As many farmers are aware, food and beverage firms have prioritized sustainable sourcing in recent years. They’ve done so for a variety of reasons, including the need to show consumers that they take the issue seriously.
Sustainable sourcing is just as it sounds. It means that food companies increasingly are only buying from suppliers who demonstrate they follow sustainable practices related to worker health and safety, animal welfare, environmental impact and more.
Globally, the best-known sustainable sourcing program is the Sustainable Agriculture Initiative (SAI), started by global food giants Danone, Nestlé and Unilever in 2002. Members of the SAI now include dozens of major food industry firms, some of which use Canadian eggs and poultry products, like McCain Foods, McDonald’s and Starbucks.
SAI seeks to find common solutions to sustainability challenges faced by food companies while supporting sustainable practices in agriculture.
The most current SAI Farm Sustainability Assessment, FSA 2.1, contains environmental criteria related to many factors, from proper nutrient management, water protection and soil stewardship to minimized use of crop protection products and biodiversity conservation.
Because most of these factors are already addressed in EFPs across Canada, experts say it makes sense that farmers should seek to show they meet SAI environmental criteria by completing one of these assessments.
Indeed, this is already underway. So far, both Quebec’s and Alberta’s EFPs have been recognized as reaching the FSA 2.1 Silver level, the second highest performance marker, on their content and governance models. Other provinces have also begun this process.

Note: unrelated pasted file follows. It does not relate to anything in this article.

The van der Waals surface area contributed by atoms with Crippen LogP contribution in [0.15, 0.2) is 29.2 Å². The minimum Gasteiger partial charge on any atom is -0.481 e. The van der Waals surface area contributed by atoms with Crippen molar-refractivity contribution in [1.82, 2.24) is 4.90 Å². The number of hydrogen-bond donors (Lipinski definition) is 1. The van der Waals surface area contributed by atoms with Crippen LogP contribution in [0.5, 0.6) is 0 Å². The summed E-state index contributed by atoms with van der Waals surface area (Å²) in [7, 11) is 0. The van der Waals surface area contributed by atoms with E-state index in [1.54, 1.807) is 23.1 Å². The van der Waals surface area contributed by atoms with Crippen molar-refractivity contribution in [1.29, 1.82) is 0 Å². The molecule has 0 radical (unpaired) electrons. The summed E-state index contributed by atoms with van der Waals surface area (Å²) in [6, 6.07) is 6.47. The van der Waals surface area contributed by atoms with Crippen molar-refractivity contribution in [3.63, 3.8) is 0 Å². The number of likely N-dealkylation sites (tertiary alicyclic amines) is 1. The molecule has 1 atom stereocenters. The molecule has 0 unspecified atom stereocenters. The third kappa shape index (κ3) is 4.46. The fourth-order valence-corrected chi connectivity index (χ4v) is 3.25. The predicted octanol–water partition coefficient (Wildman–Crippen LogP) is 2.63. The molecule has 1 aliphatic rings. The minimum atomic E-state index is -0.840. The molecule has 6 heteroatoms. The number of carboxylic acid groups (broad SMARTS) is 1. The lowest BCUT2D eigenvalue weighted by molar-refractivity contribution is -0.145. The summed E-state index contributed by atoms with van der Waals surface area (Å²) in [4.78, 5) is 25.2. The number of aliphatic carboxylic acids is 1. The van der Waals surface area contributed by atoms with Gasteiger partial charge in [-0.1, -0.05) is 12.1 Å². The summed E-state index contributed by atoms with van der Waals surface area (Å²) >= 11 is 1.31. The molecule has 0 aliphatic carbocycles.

Paul Watson, EFP director at the Agricultural Research and Extension Council of Alberta and the national co-chair for EFP harmonization, has been spearheading the effort in Alberta. He believes sustainable sourcing is already here.
“Early adoption of the documentation required to demonstrate we are sustainable not only prevents us from being left behind, but using FSA 2.1 as our standard makes sense, as it is both widely accepted and widely benchmarked against other sustainability programs,” he explains.
But, SAI’s sustainability initiative is not the only one that involves the EFP. For example, Roquette Pea Processing, which is based in France and has a plant in Manitoba, has identified an EFP as the best way to ensure its producers meet its sustainability standards. Staff at Manitoba Agriculture have worked with Roquette to develop a specific Pea Production Chapter in that province’s EFP. Watson says some commodity purchasers in Alberta have also expressed interest in a similar path.